Toyota

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Route 44 Toyota Sold Me A Lemon



Monday, June 26, 2017

MASSterList: Retirement reforms | Hospital lockout | Jared's flips




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By Jay Fitzgerald and Keith Regan
06/26/2017

Retirement reforms | Hospital lockout | Jared's flips


Happening Today
Pot conference committee, T Control Board, Pike lane reductions and more …
U.S. Senator Edward Markey holds a press conference with union and disability rights advocates on the Senate GOP health care bill, JFK Federal Building, 9th floor, 10 a.m. ... MBTA Control Board discusses potential retirement-benefit reforms, a possible ban on alcohol ads and other issues, 10 Park Plaza, 12 p.m. ... Marijuana conference committee meets to hammer out a compromise on competing pot-regulation bills, Room 348, 2 p.m. ... Gov. Baker meets with Senate President Stan Rosenberg and House Speaker Robert DeLeo, Speaker's Office, 2 p.m. ... The Mass Pike (I-90) will be reduced from four lanes to three lanes between the Allston Interchange and the Beacon Street Overpass to allow for work on the replacement of the Commonwealth Bridge. ... Boston Mayor Martin Walsh attends the U.S. Conference of Mayors in Miami. ... More calendar items below in Beacon Hill Town Square.

Today's News
MBTA to push for major retirement reforms
The MBTA’s proposed retirement-benefits overhaul to be unveiled today isn’t as draconian as an early online Globe headline suggests (‘MBTA wants to take an ax to retirement benefits’), for it applies to future employees and would bring the T’s lucrative benefits in line with what teachers and other state workers get. But they are major, major changes for the T, whose struggling pension system now has more retirees than active workers, as the Globe’s Adam Vaccaro reports.
Boston Globe
Lockout at Baystate Franklin Medical
The labor showdown between Baystate Franklin Medical Center and its nurses finally came to a head yesterday, after the hospital began a lockout in anticipation of a strike this morning by 200 nurses, reports Jessica Bartlett at the BBJ. This is ominous news for those trying to avert similar action at Tufts Medical Center in Boston.
BBJ
Jared Kushner’s real estate firm: From Slummerville to $285M loan from Deutsche Bank
The Globe’s Matt Viser has a story that looks at Jared Kushner’s budding real estate career flipping properties in Somerville, before he became Donald Trump’s son-in-law and before Somerville became today’s Somerville. No earth-shattering revelations. He made some costly blunders, tried to bully some Harvard-grad tenants and made an impressive profit, with his father’s generous financial assistance, of course.
Meanwhile, the Washington Post has a piece this morning on how Kushner’s real estate firm secured an election-eve $285 million loan from Deutsche Bank as it fended off charges of mortgage fraud and aiding a possible Russian money-laundering scheme.
The good, smart and worrisome of Baker’s health-care bill (including new ‘dental therapists’)
John McDonough outlines the five key things he found poring over the documents of Gov. Baker’s health-care reform package – and he writes that he especially likes the part about expanding the scope of practice for nurse practitioners, optometrists, and podiatrists, while creating a new mid-level provider called “dental therapist.” Dentists undoubtedly have a different opinion on this clause.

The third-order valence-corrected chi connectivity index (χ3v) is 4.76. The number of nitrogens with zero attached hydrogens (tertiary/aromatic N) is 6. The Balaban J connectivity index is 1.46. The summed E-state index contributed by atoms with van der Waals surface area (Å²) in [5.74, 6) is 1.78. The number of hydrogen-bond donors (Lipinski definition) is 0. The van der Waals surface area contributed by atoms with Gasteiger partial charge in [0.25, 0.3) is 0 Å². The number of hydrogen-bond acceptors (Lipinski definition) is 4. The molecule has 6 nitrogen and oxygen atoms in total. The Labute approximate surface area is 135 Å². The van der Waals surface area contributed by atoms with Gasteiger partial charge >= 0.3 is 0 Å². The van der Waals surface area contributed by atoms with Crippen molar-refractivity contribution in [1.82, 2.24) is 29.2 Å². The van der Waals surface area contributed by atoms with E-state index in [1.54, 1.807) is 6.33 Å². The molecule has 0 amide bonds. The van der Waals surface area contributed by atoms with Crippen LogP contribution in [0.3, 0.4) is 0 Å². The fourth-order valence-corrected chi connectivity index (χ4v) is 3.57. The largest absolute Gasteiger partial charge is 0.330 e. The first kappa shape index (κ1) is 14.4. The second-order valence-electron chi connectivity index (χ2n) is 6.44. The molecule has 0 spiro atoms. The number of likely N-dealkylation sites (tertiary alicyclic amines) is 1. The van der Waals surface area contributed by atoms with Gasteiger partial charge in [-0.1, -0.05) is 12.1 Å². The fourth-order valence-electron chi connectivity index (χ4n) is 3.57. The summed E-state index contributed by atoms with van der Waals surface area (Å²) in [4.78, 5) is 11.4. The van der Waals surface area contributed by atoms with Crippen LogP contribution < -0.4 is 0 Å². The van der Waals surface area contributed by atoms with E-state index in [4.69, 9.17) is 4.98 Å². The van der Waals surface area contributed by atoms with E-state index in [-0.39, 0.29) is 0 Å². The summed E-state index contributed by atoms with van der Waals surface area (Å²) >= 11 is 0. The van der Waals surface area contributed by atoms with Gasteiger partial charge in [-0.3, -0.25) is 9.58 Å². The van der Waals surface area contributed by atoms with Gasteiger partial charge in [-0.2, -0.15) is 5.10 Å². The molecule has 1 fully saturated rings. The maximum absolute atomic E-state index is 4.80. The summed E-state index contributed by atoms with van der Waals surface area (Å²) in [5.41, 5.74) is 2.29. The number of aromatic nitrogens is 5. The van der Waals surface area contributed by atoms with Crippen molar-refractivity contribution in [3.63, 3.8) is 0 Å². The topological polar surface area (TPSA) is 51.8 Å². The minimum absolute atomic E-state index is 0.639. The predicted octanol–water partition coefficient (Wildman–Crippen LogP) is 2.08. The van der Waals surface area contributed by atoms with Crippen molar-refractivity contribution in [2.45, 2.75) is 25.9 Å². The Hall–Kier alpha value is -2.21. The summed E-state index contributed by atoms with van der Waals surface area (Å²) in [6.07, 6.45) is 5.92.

CommonWealth

Trump on Warren: ‘Hopeless case … highly overrated … Pocahontas … a lot of hatred … so angry. … hurt Hillary’
The guy is incorrigible. The Globe’s Jaclyn Reiss and the Herald’s Jack Encarnacao has the latest anti-Elizabeth Warren outburst from a president who just can’t seem to act presidential by rising above the fray.
Warren: ‘I get it. … 0-for-4 in special elections — that sucks’
Before President Trump’s most recent anti-Warren outburst, U.S. Sen. Elizabeth Warren was trying to rally demoralized Dem troops and urging the party faithful not to fight amongst themselves after four straight Congressional election losses to Republicans, reports Chris Cassidy at the Herald. “I get it,” said Warren. “It’s tough out there right now for the Democrats. You don’t have to remind me. ... 0-for-4 in special elections — that sucks.”
Fyi: Warren said that U.S. Rep. Seth Moulton, who has called for leadership changes in the wake of the election disasters, “makes a very legitimate point” but added: “I just want to be really clear that we’re not firing at each other.”
Boston Herald
Moulton town hall disrupted by man who thinks the Russian-collusion scandal is actually an ISIS conspiracy
U.S. Rep. Seth Moulton’s Town Hall meeting in Beverly on Saturday was briefly disrupted by man yelling “There is no Russia collusion!” and added “It is an ISIS conspiracy” and shouted “Build the wall,” reports CBS Boston. Moulton deadpanned to the audience: “(We) should we take a snap poll about who he voted for.” 
CBS Boston
Leadership change for Moulton
Speaking of Moulton, his current committee of one will soon become a joint committee of two after his girlfriend, Liz Boardman, said yes to his marriage proposal that was delivered on the Speaker’s Balcony of the U.S. Capitol building, CBS Boston also reports.
CBS Boston
Poll: Walsh up 31 points, pummeling Jackson across all voting segments
If the mayoral race was a boxing match, the ref would have called it by now. But it’s not a boxing match, so there’s still hope for Tito Jackson, even though a new Suffolk University/Boston Globe shows Mayor Marty Walsh up by a commanding 31 points, reports the Globe’s Meghan Irons. Jackson, who is African American, is even behind among black voters. Give Tito credit: He’s still swinging away, reports the Herald’s Hillary Chabot.
Fyi: The same Suffolk/Globe survey shows that voters are divided by race over whether Boston is a racist city, as reported in a separate Globe story by Jim O’Sullivan.
Boston Globe
Gonzalez pushes for western Mass. support, vowing to be ‘governor for the whole state’